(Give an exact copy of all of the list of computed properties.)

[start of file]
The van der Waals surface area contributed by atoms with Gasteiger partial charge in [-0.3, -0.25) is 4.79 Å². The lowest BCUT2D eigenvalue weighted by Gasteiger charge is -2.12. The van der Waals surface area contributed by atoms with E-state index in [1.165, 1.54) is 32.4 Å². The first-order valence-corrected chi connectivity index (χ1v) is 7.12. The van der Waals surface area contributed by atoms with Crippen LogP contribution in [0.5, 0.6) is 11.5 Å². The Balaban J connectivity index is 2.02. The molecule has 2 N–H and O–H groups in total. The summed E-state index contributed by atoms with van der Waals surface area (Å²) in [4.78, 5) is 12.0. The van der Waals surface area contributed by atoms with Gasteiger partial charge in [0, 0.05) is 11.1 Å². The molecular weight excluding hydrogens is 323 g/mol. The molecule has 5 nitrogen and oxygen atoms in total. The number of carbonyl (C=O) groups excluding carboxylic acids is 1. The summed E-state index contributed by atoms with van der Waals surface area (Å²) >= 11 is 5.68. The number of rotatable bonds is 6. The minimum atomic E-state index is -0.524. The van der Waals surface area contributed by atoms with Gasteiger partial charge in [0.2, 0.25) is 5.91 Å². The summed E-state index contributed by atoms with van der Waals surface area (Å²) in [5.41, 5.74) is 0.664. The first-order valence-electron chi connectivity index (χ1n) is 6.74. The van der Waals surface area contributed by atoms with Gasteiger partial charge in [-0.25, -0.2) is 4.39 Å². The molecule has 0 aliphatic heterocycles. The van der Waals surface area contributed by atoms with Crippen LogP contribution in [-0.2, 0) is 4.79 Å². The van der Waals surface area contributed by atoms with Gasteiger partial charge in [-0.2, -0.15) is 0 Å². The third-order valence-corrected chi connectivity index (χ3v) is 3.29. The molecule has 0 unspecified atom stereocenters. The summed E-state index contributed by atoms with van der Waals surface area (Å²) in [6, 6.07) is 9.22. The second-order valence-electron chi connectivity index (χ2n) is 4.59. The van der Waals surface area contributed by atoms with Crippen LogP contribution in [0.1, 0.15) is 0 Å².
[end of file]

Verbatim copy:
The van der Waals surface area contributed by atoms with Gasteiger partial charge in [-0.3, -0.25) is 4.79 Å². The lowest BCUT2D eigenvalue weighted by Gasteiger charge is -2.12. The van der Waals surface area contributed by atoms with E-state index in [1.165, 1.54) is 32.4 Å². The first-order valence-corrected chi connectivity index (χ1v) is 7.12. The van der Waals surface area contributed by atoms with Crippen LogP contribution in [0.5, 0.6) is 11.5 Å². The Balaban J connectivity index is 2.02. The molecule has 2 N–H and O–H groups in total. The summed E-state index contributed by atoms with van der Waals surface area (Å²) in [4.78, 5) is 12.0. The van der Waals surface area contributed by atoms with Gasteiger partial charge in [0, 0.05) is 11.1 Å². The molecular weight excluding hydrogens is 323 g/mol. The molecule has 5 nitrogen and oxygen atoms in total. The number of carbonyl (C=O) groups excluding carboxylic acids is 1. The summed E-state index contributed by atoms with van der Waals surface area (Å²) >= 11 is 5.68. The number of rotatable bonds is 6. The minimum atomic E-state index is -0.524. The van der Waals surface area contributed by atoms with Gasteiger partial charge in [0.2, 0.25) is 5.91 Å². The summed E-state index contributed by atoms with van der Waals surface area (Å²) in [5.41, 5.74) is 0.664. The first-order valence-electron chi connectivity index (χ1n) is 6.74. The van der Waals surface area contributed by atoms with Gasteiger partial charge in [-0.25, -0.2) is 4.39 Å². The molecule has 0 aliphatic heterocycles. The van der Waals surface area contributed by atoms with Crippen LogP contribution in [-0.2, 0) is 4.79 Å². The van der Waals surface area contributed by atoms with Gasteiger partial charge in [-0.2, -0.15) is 0 Å². The third-order valence-corrected chi connectivity index (χ3v) is 3.29. The molecule has 0 unspecified atom stereocenters. The summed E-state index contributed by atoms with van der Waals surface area (Å²) in [6, 6.07) is 9.22. The second-order valence-electron chi connectivity index (χ2n) is 4.59. The van der Waals surface area contributed by atoms with Crippen LogP contribution in [0.1, 0.15) is 0 Å².